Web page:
Having let go of his dream to become the next prime minister by quitting the Conservative leadership race last Friday, health secretary Matt Hancock crashed back to the real world with a thump as it emerged another two hospital patients had died in a listeria outbreak linked to pre-packaged sandwiches.
Admitting that “staff, patients and families deserve so much better”, Hancock said he believed there needed to be a “radical new approach” to the way hospitals served food, and ordered the NHS to conduct a “root and branch review”.
Which is great. But given this isn’t the first outbreak of listeria involving pre-packed sandwiches in a hospital, it does raise the question of why it’s taken this long for the authorities to sit up and take notice.
The dangers of serving chilled food to seriously ill patients were highlighted five years ago in an FSA report, which found there were nine outbreaks of listeria in hospitals between 2003 and 2012 – almost all of which could be traced back to sandwiches.
Listeria is prevalent in the environment and occurs naturally in some sandwich ingredients like salad leaves. So it’s almost impossible to eliminate it entirely. And while the sandwich industry operates strict controls to reduce the bug, and is “probably one of the most clinically clean sectors of the food industry”, according to British Sandwich Association director Jim Winship, products with traces of the bug will occassionaly slip through the net.
Generally, that’s not a problem. According to FSA research, when food products become contaminated with listeria in a processing plant, it’s generally at levels too low to cause illness. So in order for an outbreak to occur, there must also be a failing in the cold chain, which allows the bug to multiply to levels sufficient to cause illness.
And therein lies the rub. Most food manufacturers and retailers operate strict cold chain controls, which reduce the risk of the bug multiplying to dangerous levels. But hospitals do not.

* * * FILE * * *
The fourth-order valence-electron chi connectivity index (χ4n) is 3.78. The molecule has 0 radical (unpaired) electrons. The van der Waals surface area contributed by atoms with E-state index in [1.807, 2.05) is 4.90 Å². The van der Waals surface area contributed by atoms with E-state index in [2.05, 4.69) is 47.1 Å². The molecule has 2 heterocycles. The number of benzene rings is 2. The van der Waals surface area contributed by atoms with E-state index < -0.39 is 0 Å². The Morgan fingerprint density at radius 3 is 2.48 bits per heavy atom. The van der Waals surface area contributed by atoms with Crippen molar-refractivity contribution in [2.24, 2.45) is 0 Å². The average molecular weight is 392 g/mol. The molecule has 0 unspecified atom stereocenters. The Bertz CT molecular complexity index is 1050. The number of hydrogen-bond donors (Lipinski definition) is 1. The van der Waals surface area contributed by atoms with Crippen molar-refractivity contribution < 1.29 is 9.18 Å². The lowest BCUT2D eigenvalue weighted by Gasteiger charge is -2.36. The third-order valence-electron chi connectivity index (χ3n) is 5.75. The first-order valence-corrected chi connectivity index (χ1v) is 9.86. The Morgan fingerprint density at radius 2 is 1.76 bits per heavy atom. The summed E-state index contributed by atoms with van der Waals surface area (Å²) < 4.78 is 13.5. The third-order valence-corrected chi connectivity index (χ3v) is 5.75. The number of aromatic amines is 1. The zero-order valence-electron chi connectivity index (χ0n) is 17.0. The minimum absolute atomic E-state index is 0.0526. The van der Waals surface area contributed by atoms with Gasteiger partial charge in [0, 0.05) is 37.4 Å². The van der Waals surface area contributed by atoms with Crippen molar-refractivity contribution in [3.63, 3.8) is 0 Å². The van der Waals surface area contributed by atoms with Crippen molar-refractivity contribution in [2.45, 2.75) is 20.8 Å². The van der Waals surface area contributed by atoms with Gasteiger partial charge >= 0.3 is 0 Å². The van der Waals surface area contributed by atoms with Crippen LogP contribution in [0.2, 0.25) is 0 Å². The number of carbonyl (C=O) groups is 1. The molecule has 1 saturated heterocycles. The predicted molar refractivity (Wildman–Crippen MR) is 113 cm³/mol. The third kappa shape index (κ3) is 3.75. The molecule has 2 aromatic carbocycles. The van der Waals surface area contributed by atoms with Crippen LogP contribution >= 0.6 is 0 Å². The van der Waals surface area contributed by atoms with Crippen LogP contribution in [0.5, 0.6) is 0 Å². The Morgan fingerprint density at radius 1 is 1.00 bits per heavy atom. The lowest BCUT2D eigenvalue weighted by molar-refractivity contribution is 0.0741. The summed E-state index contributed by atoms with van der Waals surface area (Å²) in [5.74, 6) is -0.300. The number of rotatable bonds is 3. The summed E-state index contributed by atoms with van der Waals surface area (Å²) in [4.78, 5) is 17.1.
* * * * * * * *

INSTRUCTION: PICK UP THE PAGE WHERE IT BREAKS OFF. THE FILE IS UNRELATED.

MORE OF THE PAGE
In fact, the 2014 FSA report warned food safety at ward level was “repeatedly a contributory factor” in hospital outbreaks of listeria. It found evidence of serious breaches in food safety and cold chain integrity in the hospitals involved in listeria outbreaks, including sandwiches being left outside after delivery rather than being put straight into fridges, inappropriate storage of food in patients’ bedside lockers and chilled display units in coffee shops operating at above 8°C.
The findings prompted the FSA to publish new guidelines for healthcare providers warning about the risks of serving chilled ready-to-eat foods to vulnerable patients and urging hospitals to ensure sandwiches and salads were kept at temperatures below 5°C from delivery through to service.
The BSA has gone even further and currently advises hospitals not to serve sandwiches to vulnerable patients unless a clinician rules there is no risk, says Winship. “We, among others, have been warning the NHS for probably about 10 years about this situation, if not more,” he says.
But the BSA’s advice and the FSA’s guidance appears to have fallen on deaf ears. Hospitals continue to offer sandwiches to vulnerable patients and anecdotal evidence suggests many are still not operating strict enough cold chain controls.
This isn’t fair on sandwich manufacturers supplying hospitals, who get blamed when an outbreak occurs even if the cold chain failure happened when the product was out of their hands. But, even more importantly, it’s unfair on the patients relying on the healthcare system to keep them safe.
Listeriosis might still be a very rare disease in the UK, with just 135 cases in 2017, according to PHE. But – as this latest outbreak has shown – it’s very dangerous indeed. Almost a quarter of cases in pregnant women result in miscarriage or still birth, and non-pregnancy related cases have a 30% death rate.
So it’s high time the NHS reconsiders whether serving sandwiches and salads to seriously ill patients is worth the risk. It’s a shame it’s taken such a big tragedy for the government to act.
Carina is responsible for running and developing The Grocer’s digital operations. She commissions high-quality digital journalism from our award-winning editorial team and thought-provoking comment from industry players.
Follow Carina on Twitter: @CarinaPerkins